The committee therefore recommends that the bill do pass.
KADIAK, ALASKA, May 4, 1895.
The United States of America to Albert C. Brown, Dr.
$1,000 Albert C. Brown, being first duly sworn, deposes and says that he is the sole owner of the schooner Alexandra; that on the 13th day of April, 1895, the schooner C. G. White was wrecked during a hurricane off the coast on the southwest end of Kadiak Island, district of Alaska; that the officers and crew of said schooner consisted of 27 men, 5 of whom were washed overboard and drowned, and 5 more died from exposure soon after reaching shore; that there was no habitable place on the shore where they were wrecked, and that the men lived for three days and nights in holes dug in the snow; and were without food all that time until rescued by me, at which time they were all frozen, the most of them so badly that amputation of some of their limbs has been necessary; that they would all undoubtedly have perished unless rescued; that there was no possibility of medical treatment where the wreck occurred, and that the nearest place where such treatment could be secured was Wood Island, 150 miles away; that the men were destitute of both money and clothing; that in order to transport them to a place where they could secure proper medical treatment it was necessary for me to put my schooner Alexandra in proper repair, at considerable expense, as I had her high and dry on the beach and out of use; that I did put my schooner in proper repair and did transport these men; that I have expended a large sum of money to save the lives of these wrecked seamen and transported 11 of them from where they were wrecked to a place where they could secure proper medical treatment; and that the sum of $1,000 is a just and reasonable compensation for the money I have expended and the transportation I have furnished them; and that no part of it has been paid, and that they are all unable to reimburse me in any manner or in any sum.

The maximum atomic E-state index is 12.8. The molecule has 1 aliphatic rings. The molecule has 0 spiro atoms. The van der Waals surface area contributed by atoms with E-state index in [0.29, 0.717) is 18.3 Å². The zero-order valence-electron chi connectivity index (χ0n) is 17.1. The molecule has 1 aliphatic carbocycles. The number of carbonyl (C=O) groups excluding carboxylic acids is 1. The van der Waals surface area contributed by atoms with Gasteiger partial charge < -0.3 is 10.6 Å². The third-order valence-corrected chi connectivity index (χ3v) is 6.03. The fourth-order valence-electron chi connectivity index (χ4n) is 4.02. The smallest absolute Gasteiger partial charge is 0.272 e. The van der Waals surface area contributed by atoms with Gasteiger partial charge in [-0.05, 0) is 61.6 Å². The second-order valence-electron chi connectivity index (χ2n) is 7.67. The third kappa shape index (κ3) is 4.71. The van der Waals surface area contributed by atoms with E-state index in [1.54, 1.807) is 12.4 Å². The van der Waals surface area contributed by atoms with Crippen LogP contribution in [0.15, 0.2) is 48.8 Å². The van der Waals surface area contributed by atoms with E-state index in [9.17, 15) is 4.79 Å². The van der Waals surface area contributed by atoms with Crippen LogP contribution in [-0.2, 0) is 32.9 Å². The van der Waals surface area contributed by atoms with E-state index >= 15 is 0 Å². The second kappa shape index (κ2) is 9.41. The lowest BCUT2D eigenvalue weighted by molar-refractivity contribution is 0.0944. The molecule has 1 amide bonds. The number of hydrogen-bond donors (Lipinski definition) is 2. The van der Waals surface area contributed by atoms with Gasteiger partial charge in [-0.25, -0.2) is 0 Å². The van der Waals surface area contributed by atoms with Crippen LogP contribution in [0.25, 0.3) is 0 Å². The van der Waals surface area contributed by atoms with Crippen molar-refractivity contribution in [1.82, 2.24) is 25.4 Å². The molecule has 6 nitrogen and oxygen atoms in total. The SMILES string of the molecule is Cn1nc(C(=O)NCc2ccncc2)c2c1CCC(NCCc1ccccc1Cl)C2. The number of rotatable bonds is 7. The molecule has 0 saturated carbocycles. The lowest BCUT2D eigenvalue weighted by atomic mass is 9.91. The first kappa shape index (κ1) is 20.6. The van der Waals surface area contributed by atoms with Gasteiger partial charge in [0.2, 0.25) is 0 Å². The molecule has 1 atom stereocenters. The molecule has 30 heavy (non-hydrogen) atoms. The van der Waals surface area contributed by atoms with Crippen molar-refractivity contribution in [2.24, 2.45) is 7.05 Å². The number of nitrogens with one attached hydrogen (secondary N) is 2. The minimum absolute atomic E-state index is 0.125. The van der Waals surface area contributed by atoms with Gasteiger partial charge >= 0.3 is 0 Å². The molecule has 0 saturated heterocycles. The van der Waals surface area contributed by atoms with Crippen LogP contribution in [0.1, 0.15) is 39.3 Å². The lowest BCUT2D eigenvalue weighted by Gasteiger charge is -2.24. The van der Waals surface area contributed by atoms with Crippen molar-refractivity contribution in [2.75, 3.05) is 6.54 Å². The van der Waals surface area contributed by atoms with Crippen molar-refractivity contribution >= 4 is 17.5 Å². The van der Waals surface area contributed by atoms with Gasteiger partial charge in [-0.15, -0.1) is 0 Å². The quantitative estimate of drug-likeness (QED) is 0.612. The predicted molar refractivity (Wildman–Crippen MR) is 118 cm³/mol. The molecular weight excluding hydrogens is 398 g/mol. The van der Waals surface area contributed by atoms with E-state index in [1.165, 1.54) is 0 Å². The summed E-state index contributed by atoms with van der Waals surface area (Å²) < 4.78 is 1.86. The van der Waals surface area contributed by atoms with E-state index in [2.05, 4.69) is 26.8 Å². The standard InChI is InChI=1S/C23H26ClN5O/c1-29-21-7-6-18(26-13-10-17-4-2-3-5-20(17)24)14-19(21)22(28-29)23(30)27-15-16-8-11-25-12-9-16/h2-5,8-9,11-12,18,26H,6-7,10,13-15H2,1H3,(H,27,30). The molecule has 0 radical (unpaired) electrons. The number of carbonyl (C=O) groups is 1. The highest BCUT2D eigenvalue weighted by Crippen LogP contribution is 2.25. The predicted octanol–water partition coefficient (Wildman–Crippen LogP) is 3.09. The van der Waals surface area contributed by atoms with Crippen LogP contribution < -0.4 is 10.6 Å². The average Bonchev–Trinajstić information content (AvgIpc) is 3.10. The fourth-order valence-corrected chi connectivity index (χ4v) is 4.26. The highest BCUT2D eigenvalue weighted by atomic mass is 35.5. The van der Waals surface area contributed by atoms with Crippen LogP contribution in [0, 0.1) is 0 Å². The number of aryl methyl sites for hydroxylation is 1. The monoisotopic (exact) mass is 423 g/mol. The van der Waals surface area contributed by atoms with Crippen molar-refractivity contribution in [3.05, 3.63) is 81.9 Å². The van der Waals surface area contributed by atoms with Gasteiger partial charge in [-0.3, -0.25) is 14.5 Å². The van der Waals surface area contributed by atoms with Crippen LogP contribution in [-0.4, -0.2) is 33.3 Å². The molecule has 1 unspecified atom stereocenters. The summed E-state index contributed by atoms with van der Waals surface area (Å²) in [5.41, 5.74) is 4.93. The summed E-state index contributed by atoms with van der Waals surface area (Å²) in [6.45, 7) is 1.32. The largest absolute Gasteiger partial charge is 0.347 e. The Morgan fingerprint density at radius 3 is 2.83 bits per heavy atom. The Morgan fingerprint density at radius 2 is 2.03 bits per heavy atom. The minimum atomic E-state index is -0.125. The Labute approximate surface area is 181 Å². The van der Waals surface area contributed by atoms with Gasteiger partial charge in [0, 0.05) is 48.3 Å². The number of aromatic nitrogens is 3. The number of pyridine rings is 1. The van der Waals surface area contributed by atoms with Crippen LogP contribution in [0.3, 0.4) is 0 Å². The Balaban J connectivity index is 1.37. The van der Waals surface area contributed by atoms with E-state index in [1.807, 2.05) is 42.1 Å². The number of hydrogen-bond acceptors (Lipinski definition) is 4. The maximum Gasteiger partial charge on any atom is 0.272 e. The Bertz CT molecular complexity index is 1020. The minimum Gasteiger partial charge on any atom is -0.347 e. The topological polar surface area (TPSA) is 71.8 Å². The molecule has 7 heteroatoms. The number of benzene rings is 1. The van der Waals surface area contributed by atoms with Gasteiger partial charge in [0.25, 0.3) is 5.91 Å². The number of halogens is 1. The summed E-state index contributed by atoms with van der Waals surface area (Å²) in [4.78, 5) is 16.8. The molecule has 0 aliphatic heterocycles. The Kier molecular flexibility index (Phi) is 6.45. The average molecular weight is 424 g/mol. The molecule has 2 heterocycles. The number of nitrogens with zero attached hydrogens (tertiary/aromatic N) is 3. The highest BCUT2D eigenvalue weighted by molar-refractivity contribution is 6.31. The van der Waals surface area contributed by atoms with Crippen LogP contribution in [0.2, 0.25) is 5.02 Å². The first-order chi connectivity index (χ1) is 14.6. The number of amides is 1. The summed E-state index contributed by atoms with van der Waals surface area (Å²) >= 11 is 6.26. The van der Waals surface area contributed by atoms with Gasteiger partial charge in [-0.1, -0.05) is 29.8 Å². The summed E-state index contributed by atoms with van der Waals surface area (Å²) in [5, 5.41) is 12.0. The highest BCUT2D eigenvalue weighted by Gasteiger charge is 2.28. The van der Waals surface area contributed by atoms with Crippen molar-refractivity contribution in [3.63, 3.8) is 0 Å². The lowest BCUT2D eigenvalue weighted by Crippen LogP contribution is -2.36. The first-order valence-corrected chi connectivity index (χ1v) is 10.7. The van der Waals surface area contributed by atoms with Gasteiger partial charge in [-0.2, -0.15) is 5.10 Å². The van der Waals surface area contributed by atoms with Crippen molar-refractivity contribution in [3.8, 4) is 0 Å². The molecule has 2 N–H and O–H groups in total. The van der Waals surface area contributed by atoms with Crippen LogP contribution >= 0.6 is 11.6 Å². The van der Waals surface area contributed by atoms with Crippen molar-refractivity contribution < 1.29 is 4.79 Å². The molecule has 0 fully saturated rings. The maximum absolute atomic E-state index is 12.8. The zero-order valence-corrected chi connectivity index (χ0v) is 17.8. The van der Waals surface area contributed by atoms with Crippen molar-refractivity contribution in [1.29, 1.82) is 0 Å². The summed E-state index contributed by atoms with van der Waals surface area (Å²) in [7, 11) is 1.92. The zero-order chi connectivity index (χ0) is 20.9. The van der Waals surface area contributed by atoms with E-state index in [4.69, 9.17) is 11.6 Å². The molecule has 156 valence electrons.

ALBERT C. Brown.
Subscribed and sworn to before me this 4th day of May, 1895. (SEAL.]
ALPHONSO C. EDWARDS,
United States Commissioner.
KADIAK, ALASKA, May 16, 1895. We, the undersigned, officers and crew of the schooner C. G. White, which was wrecked off the southwest coast of Kadiak Island, Alaska, on the 13th day of April, 1895, state that we were cared for and rescued by Capt. Albert C. Brown, of the schooner Alexandra, at great expense to him, and that Îl of us were transported by
him in his schooner from the place where we were rescued to the port of Wood Island, the nearest point where we could obtain medical aid; that many of us were badly frozen, rendering amputation necessary, and that all of us would certainly have perished had we not been rescued by Captain Brown.
E. W. BAIL.
KADIAK, ALASKA, May 14, 1895. This is to certify that Capt. Albert Brown, master of the schooner Alexandra, did, on the 27th day of April, 1895, bring on the aforesaid schooner to the port of Wood Island 11 men, who were wrecked on the schooner C. G. White, which was wrecked on the 13th day of April, 1895. The condition of them was such that if they had not been rescued they would certainly have died. As it was, amputation has been performed on five of them, one of whom, owing to his low condition, occasioned by exposure, was unable to stand the operation.
I am the physician in charge of the above persons, and I unhesitatingly say that had it not been for the action of Captain Brown death would have been the result in all the above cases.
CLARENCE F. DICKENSON, M. D.
Custom-HOUSE, PORT OF KADIAK,
Deputy Collector's Office, May 17, 1895. This is to certify that Albert C. Brown, master of the schooner Alexandra, arrived at Wood Island, Alaska, April 27, A. D. 1895, with eleven mariners from the schooner C. G. White, wrecked near Aiakhtalik, on the southwestern coast of Kadiak Island. April 13, 1895. Were it not for Captain Brown's timely assistance these men would have perished. Some were lying on the beach; others had fallen into snowdrifts, exhausted and benumbed with cold. Mr. Brown carried these men to his house, furnished them with food and clothing, and worked day and night to get his schooner off the beach to take the men to Wood Island, a distance of 150 miles, for medical treatment, where they have had their frozen limbs amputated. One of the men, Captain Harmsen, has since died. These men owe their lives to the heroic efforts of Captain Brown. Very respectfully,